Themes In American Literatue From 18651914 Essay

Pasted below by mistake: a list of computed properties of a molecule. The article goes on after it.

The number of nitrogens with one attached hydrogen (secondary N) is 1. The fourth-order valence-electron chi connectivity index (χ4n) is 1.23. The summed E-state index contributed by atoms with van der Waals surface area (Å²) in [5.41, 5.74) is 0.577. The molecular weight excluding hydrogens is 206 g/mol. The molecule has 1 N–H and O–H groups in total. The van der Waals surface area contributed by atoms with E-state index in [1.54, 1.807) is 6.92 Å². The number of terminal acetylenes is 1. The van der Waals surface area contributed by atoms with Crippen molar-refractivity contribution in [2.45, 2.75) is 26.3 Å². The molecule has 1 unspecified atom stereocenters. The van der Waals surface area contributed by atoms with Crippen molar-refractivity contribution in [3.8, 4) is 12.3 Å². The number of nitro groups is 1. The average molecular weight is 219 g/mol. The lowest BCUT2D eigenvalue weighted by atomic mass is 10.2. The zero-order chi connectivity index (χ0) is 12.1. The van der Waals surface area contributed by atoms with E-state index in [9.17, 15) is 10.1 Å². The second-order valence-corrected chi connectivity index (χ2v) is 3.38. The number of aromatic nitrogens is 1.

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Themes In American Literatue From 1865-1914 Essay, Research Paper Volree Everson Ms. Barnett English 252 17 June 2000 Common Themes throughout American Literature Many authors contributed to American literature between 1865 and 1914. Although these authors came from all over the country and lived different life styles, they still managed to include similar themes in their works. A theme is considered to be the main idea of the work, or a meaning behind the story. Within this period of American literature, three themes continued to emerge: the concept of true beauty, protection of nature, and perception versus reality. The first theme, the concept of true beauty is evident in “The White Heron” and “The Real Thing”. “The White Heron” presents a little girl torn between material items (money) or saving a heron. It isn’t until she climbs into the heron’s tree and sees its perspective of the world, that she decides it’s not worth the money to give the bird’s hiding place up. Within “The Real Thing” a photographer begins using a beautiful, almost perfect, couple to do his photo shoots. After a few comparisons to his other female model he realizes that the couple is not as perfect as he thought. The female model can allow herself to act and be something she’s not, creating a creative image. While the couple can only allow themselves to stand and look “pretty”. Each of the characters eventually comes to terms with the true meaning of beauty and it changes them both. “The White Heron” also advocates the second theme, protection of nature. The little girl becomes aware of the heron’s view and she is protecting nature by deciding to give in to the hunter and turn the bird in. Cochise writes in “I am alone” about the Spanish arriving and pushing them off their land. Although the Mimbreno Apache did not do anything themselves to destroy their land, the Spanish did reek havoc on it. Protection of nature is still a theme that is ever present in today’s society and well as during the Reconstruction period. The final theme, perception versus reality is presented through “The Yellow Wall-paper” and “An Occurrence at Owl Creek Bridge”. The woman in “The Yellow Wall-paper” is placed inside a room by her husband in order for her to get over her illness. While in the room she notices the wallpaper is tearing at the bottom and there seems to be a woman stuck behind it, so she begins to peel away at the paper. The woman’s perception and reality are confused, the woman behind the paper and the woman peeling eventually become one in the woman’s mind, but the woman peeling never realizes that she was the woman stuck behind the paper the whole time. In “An Occurrence at Owl Creek Bridge” a man, Peyton Farquahar, is set to be hung. He about to lose his last breath when the rope suddenly breaks, he falls into the water and miraculously gets away. He makes it all the way home and as he is about to hug his wife, it all goes dark. Peyton Farquhar had never fallen off the bridge nor made it home, he only imagined this while in the process of being hanged. His perception and reality were confused, possible because of the fear of death. In these two cases each of the two characters were confused on what was really happing and what they imagined. True beauty, protection of nature, and perception versus reality are three themes that are common among American literature. Each of the authors creates a story to reflect their personal view on life and it becomes connected to the other stories by theme. Theme is one of the most important literary terms used in a story. Without the theme, there would be no meaning to stories.